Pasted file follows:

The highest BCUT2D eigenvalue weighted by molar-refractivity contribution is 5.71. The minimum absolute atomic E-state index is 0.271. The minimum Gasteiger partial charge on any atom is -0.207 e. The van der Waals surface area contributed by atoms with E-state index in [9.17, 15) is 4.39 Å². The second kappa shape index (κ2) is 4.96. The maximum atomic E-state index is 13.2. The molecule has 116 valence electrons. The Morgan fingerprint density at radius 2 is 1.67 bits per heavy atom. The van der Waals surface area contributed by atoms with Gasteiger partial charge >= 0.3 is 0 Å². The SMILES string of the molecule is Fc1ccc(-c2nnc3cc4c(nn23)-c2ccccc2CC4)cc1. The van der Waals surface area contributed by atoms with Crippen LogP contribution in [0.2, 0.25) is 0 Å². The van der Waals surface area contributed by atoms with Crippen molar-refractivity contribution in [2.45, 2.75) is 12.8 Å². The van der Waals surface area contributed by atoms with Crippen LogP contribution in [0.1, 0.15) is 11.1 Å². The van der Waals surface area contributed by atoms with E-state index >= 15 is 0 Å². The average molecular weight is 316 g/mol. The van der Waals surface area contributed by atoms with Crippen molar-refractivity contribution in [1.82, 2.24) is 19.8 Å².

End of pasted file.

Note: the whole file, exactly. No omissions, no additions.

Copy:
The highest BCUT2D eigenvalue weighted by molar-refractivity contribution is 5.71. The minimum absolute atomic E-state index is 0.271. The minimum Gasteiger partial charge on any atom is -0.207 e. The van der Waals surface area contributed by atoms with E-state index in [9.17, 15) is 4.39 Å². The second kappa shape index (κ2) is 4.96. The maximum atomic E-state index is 13.2. The molecule has 116 valence electrons. The Morgan fingerprint density at radius 2 is 1.67 bits per heavy atom. The van der Waals surface area contributed by atoms with Gasteiger partial charge >= 0.3 is 0 Å². The SMILES string of the molecule is Fc1ccc(-c2nnc3cc4c(nn23)-c2ccccc2CC4)cc1. The van der Waals surface area contributed by atoms with Crippen LogP contribution in [0.2, 0.25) is 0 Å². The van der Waals surface area contributed by atoms with Crippen molar-refractivity contribution in [2.45, 2.75) is 12.8 Å². The van der Waals surface area contributed by atoms with Crippen LogP contribution in [0.1, 0.15) is 11.1 Å². The van der Waals surface area contributed by atoms with E-state index >= 15 is 0 Å². The average molecular weight is 316 g/mol. The van der Waals surface area contributed by atoms with Crippen molar-refractivity contribution in [1.82, 2.24) is 19.8 Å².